United People's Freedom Alliance

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United People's Freedom Alliance
එක්සත් ජනතා නිදහස් සන්ධානය
ஐக்கிய மக்கள் சுதந்திரக் கூட்டணி
Leader Maithripala Sirisena
Secretary-General Mahinda Amaraweera
Founded 20 January 2004
Headquarters 301, T. B. Jayah Mawatha, Colombo 10, Sri Lanka.
Youth wing Nil Balakaya (Dissolved)
Ideology Democratic socialism
Political position Centre-left to left-wing
Parliament of Sri Lanka
95 / 225
Election symbol
Betel Leaf

The United People's Freedom Alliance is a political alliance in Sri Lanka founded under the leadership of Chandrika Kumaratunga in 2004. The current leader of the United People's Freedom Alliance (UPFA) is Maithripala Sirisena and Mahinda Amaraweera is the general secretary of UPFA. [1][2][3] [4] The alliance was initially formed by:


In 2004 the Sri Lanka Freedom Party and Janatha Vimukthi Peramuna signed a memorandum of understanding, of their political future. At the time the Sri Lanka Mahajana Party, Desha vimukthi Jantha Pakshaya, Mahajana Eksath Peramuna and National congress signed that historic document against the UNP. At a later stage ahead of the 2004 elections, the Communist Party of Sri Lanka and the Lanka Sama Samaja Party signed a memorandum of understanding with UPFA, so that CIC and LSSP candidates would take part in elections of the UPFA symbol.

At the 2004 legislative elections, the alliance won 45.6% of the popular vote and 105 out of 225 seats.[5]

In April 2005, a key coalition party, JVP, left the alliance, causing the government headed by President Chandrika Kumaratunga to become a minority government in the Sri Lankan parliament.

In the Sri Lankan presidential election, 2005, its candidate, Mahinda Rajapaksa, came first with 50.29% of the vote. Again in the Sri Lankan presidential election, 2010, Mahinda Rajapaksa won the election obtaining 57.88% of the vote for his second term of presidency.[6] However his main rival at the election, Sarath Fonseka denied the result accusing the government of carrying out an unacceptable media campaign against him using the state media and manipulating the result and vowed going to court. But the government denied such allegations and imprisoned him on charges of treason and sedition.[7]

In Opposition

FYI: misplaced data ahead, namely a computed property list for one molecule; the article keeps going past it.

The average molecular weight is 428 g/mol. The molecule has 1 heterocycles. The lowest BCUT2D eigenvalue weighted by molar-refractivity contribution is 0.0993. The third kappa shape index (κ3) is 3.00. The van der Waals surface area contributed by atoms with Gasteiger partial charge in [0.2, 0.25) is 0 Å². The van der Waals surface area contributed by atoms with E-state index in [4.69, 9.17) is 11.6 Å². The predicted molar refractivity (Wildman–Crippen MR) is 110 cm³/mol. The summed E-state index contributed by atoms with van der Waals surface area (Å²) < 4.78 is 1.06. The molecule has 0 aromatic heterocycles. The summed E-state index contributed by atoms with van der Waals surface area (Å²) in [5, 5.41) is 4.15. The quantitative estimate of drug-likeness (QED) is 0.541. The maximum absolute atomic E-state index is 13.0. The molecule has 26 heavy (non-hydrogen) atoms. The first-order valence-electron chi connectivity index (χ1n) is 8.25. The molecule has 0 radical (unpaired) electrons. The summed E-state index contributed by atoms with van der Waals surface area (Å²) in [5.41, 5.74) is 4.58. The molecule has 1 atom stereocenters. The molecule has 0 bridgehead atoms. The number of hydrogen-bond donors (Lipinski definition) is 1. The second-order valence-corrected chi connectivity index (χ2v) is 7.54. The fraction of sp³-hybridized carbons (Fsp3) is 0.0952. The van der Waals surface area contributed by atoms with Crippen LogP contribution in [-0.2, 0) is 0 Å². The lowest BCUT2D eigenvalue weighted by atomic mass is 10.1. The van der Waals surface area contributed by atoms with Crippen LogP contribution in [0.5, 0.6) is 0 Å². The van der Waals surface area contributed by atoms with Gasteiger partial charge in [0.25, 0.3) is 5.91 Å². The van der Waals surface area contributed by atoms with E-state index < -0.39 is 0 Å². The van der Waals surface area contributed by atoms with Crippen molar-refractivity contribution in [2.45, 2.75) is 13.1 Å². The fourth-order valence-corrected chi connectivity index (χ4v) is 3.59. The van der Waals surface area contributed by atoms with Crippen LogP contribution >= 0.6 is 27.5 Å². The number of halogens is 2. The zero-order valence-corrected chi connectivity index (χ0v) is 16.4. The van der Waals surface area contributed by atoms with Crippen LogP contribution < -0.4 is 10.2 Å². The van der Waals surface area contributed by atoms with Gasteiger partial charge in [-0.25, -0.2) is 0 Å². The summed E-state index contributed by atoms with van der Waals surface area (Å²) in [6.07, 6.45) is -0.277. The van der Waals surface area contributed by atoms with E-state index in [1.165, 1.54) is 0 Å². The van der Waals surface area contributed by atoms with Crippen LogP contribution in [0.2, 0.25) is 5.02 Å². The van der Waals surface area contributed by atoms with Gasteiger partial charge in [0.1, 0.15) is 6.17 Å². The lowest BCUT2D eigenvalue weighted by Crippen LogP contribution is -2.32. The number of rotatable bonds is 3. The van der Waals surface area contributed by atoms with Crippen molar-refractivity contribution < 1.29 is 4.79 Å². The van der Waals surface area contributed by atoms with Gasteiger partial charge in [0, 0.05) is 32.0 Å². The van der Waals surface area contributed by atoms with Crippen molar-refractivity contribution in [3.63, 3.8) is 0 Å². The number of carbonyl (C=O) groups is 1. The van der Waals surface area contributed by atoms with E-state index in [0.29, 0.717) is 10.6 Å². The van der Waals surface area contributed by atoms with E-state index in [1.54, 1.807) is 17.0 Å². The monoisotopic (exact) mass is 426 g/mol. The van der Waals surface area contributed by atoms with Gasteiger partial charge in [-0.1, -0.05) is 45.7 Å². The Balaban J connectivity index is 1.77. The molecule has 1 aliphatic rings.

In the Sri Lankan presidential election, 2015, its candidate, Mahinda Rajapaksa lost to common candidate Maithripala Sirisena. Rajapaksa manages only a 47.58% of the total votes cast. The UPFA lost its power in the parliament soon after the election. Sirisena was elected the leader of UPFA in March 2015. In September 2015 47 members out of 95 join the United National Party led national government while other led by Mahinda Rajapaksa remain in the opposition making split in the UPFA.

Political Parties currently in the Alliance



Electoral History

Sri Lanka Parliamentary Elections
Election year Votes Vote % Seats won +/– Government
2004 4,223,970 45.60%
105 / 225
Increase 105 Government
2010 4,846,388 60.33%
144 / 225
Increase 39 Government
2015 4,732,664 42.38%
95 / 225
Decrease 49 Government / Opposition [a]
Sri Lanka Presidential Elections
Election year Candidate Votes Vote % Result
2005 Mahinda Rajapaksa 4,887,152 50.29% Won
2010 Mahinda Rajapaksa 6,015,934 57.88% Won
2015 Mahinda Rajapaksa 5,768,090 47.58% Lost [b]


  1. ^ Part of the Alliance joined the Government of National Unity led by the United National Party and the rest stayed in the opposition
  2. ^ Even though Rajapaksa was defeated, the winner Sirisena was a member of the Sri Lanka Freedom Party and subsequently became the UPFA chairman


  1. ^ "New blow for Sri Lankan peace pact". CNN News. January 20, 2004. 
  2. ^ IRIN Asia | Asia | Sri Lanka | SRI LANKA: Testing times ahead of local elections in east | Governance Conflict | Feature
  3. ^ "Maithreepala Sirisena appointed the chairman for UPFA". Adaderana. 15 March 2015. Retrieved 15 March 2015. 
  4. ^ http://www.adaderana.lk/news/34483/mahinda-amaraweera-appointed-upfa-general-secretary
  5. ^ "President wins Sri Lanka election". BBC News. April 4, 2004. 
  6. ^ [1]
  7. ^ "Sri Lanka poll victory challenged". BBC News. 2010-01-27. Retrieved 2010-05-26. 

External links

  • Official United People's Freedom Alliance website

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